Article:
The sad reality of this series is that these workers toil around the clock to provide the raw materials and processed goods that allow others to lead a more comfortable life.


You would think that after seven years of grueling field work around the work, Mr. Salgado would move on to more glamorous projects, but he has persevered in documenting refugees and their migration plight, the effects of drought near the Sahara desert in Africa, and the global campaign to eradicate polio.

He co-founded along with his wife Lélia Wanick Salgado the Amazones Images photo agency. His current project is entitled Genesis and is focused on documenting landscapes and cultures that are pristine and left untouched by urbanization.


More of these images from the Workers series as well as from Sebastião Salgado's other projects can be found on the Amazones Images website. You can also purchase Sebastiao Salgado: Workers, as well as his other projects, Migrations: Humanity in Transition, Sabastiao Salgado: Africa (GO) and Sahel: The End of the Road.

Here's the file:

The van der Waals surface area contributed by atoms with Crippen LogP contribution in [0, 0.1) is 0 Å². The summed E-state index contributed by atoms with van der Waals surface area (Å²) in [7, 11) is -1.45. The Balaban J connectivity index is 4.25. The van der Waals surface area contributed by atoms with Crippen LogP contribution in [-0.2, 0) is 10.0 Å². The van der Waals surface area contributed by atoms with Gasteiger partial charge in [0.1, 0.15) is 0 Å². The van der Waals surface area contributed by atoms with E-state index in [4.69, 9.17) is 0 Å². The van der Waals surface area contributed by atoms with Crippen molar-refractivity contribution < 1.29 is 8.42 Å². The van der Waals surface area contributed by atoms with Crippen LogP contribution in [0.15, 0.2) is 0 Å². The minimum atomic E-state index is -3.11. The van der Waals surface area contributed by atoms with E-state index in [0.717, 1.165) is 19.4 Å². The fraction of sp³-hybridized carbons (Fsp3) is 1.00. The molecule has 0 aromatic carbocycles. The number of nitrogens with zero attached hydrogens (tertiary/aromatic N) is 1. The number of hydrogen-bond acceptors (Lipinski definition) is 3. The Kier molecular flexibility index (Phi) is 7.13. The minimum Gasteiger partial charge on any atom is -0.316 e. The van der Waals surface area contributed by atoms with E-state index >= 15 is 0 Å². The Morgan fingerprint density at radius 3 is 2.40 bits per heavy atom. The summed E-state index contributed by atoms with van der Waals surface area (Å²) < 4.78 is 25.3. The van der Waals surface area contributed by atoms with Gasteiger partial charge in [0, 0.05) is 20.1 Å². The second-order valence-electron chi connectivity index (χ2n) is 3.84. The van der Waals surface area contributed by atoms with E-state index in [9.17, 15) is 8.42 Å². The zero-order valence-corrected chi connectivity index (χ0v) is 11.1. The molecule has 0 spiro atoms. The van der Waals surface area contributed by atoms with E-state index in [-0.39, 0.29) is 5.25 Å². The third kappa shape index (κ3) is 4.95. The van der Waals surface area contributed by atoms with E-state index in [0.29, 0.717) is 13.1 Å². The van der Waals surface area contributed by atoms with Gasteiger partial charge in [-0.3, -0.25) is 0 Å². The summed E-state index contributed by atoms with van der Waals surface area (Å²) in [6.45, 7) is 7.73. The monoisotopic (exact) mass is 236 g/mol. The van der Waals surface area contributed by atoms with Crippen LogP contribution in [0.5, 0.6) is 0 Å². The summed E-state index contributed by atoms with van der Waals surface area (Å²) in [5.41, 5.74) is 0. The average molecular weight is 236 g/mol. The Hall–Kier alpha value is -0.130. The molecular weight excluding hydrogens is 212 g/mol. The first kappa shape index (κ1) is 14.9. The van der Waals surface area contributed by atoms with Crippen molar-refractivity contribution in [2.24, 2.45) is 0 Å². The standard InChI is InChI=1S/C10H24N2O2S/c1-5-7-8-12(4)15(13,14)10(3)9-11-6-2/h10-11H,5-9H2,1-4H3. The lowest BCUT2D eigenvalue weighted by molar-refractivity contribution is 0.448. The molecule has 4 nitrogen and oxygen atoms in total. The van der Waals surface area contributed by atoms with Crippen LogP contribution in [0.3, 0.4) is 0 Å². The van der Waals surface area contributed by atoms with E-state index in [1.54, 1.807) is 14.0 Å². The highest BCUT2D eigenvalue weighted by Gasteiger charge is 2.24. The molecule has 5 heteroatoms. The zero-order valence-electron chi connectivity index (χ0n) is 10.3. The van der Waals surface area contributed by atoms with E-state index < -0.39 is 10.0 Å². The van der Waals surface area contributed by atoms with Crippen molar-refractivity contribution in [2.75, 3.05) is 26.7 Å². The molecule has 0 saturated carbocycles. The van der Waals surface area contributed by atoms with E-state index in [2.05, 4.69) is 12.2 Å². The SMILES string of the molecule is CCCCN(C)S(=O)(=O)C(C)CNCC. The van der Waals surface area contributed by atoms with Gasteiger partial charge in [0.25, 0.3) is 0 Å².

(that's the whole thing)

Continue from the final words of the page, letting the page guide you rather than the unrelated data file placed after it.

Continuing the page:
58 comments:

Fang said...

Black and white always gives it a bit of a special effect, makes the picture feel different. I wonder why it works so well, though...

Banacek said...

Powerful stuff!

The Angry Lurker said...

They are stunning especially of the tea picker's hands I believe, really good look at real working.

Dave said...

Great pics. Great post.

D4 said...

Wow these are hard hitters. Much, much respect for Salgado.

Dejch said...

great pictures and also poor ppl :<

ed said...

that is harsh. sucks that it goes on today

ironchefman said...

I love how black and white gives it that nostalgic feel, but this is actually happening today. Social documentary photography is very powerful stuff.

Shutterbug said...

Very striking images! :)

MRanthrope said...

wonderful photos. Good that Salgado is sticking to his guns even after all these years.

DocStout said...